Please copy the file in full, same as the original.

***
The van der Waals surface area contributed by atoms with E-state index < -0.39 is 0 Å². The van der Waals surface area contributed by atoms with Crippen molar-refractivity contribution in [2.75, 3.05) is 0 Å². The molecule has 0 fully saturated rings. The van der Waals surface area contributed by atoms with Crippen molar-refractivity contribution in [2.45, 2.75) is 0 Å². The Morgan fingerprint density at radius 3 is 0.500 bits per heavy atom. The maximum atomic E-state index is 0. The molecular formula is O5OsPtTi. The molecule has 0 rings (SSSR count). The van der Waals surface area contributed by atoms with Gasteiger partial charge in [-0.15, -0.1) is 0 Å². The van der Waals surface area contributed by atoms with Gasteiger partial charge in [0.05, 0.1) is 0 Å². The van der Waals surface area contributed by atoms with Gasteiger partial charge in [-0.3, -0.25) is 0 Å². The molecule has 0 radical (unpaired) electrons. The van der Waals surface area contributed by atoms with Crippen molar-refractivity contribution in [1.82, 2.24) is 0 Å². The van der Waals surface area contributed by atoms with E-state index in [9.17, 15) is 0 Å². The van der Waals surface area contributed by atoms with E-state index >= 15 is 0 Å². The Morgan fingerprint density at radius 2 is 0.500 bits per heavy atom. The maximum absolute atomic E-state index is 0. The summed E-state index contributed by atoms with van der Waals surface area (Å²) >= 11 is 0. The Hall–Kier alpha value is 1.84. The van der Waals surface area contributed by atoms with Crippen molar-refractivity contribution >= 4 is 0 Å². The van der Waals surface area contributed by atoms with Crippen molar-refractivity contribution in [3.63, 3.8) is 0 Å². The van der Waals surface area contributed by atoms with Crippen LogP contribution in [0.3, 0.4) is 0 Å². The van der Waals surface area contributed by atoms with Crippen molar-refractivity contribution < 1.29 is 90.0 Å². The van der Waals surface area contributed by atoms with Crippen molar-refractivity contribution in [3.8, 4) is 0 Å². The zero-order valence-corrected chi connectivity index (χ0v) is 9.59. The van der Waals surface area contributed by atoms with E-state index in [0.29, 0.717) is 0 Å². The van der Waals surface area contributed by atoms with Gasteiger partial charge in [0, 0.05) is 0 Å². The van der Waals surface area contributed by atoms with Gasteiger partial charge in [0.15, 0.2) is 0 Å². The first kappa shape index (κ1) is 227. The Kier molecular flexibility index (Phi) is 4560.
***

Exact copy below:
The van der Waals surface area contributed by atoms with E-state index < -0.39 is 0 Å². The van der Waals surface area contributed by atoms with Crippen molar-refractivity contribution in [2.75, 3.05) is 0 Å². The molecule has 0 fully saturated rings. The van der Waals surface area contributed by atoms with Crippen molar-refractivity contribution in [2.45, 2.75) is 0 Å². The Morgan fingerprint density at radius 3 is 0.500 bits per heavy atom. The maximum atomic E-state index is 0. The molecular formula is O5OsPtTi. The molecule has 0 rings (SSSR count). The van der Waals surface area contributed by atoms with Gasteiger partial charge in [-0.15, -0.1) is 0 Å². The van der Waals surface area contributed by atoms with Gasteiger partial charge in [0.05, 0.1) is 0 Å². The van der Waals surface area contributed by atoms with Gasteiger partial charge in [-0.3, -0.25) is 0 Å². The molecule has 0 radical (unpaired) electrons. The van der Waals surface area contributed by atoms with Crippen molar-refractivity contribution in [1.82, 2.24) is 0 Å². The van der Waals surface area contributed by atoms with E-state index in [9.17, 15) is 0 Å². The van der Waals surface area contributed by atoms with E-state index >= 15 is 0 Å². The Morgan fingerprint density at radius 2 is 0.500 bits per heavy atom. The maximum absolute atomic E-state index is 0. The summed E-state index contributed by atoms with van der Waals surface area (Å²) >= 11 is 0. The Hall–Kier alpha value is 1.84. The van der Waals surface area contributed by atoms with Crippen molar-refractivity contribution >= 4 is 0 Å². The van der Waals surface area contributed by atoms with Crippen molar-refractivity contribution in [3.63, 3.8) is 0 Å². The van der Waals surface area contributed by atoms with Crippen LogP contribution in [0.3, 0.4) is 0 Å². The van der Waals surface area contributed by atoms with Crippen molar-refractivity contribution < 1.29 is 90.0 Å². The van der Waals surface area contributed by atoms with Crippen molar-refractivity contribution in [3.8, 4) is 0 Å². The zero-order valence-corrected chi connectivity index (χ0v) is 9.59. The van der Waals surface area contributed by atoms with E-state index in [0.29, 0.717) is 0 Å². The van der Waals surface area contributed by atoms with Gasteiger partial charge in [0, 0.05) is 0 Å². The van der Waals surface area contributed by atoms with Gasteiger partial charge in [0.15, 0.2) is 0 Å². The first kappa shape index (κ1) is 227. The Kier molecular flexibility index (Phi) is 4560.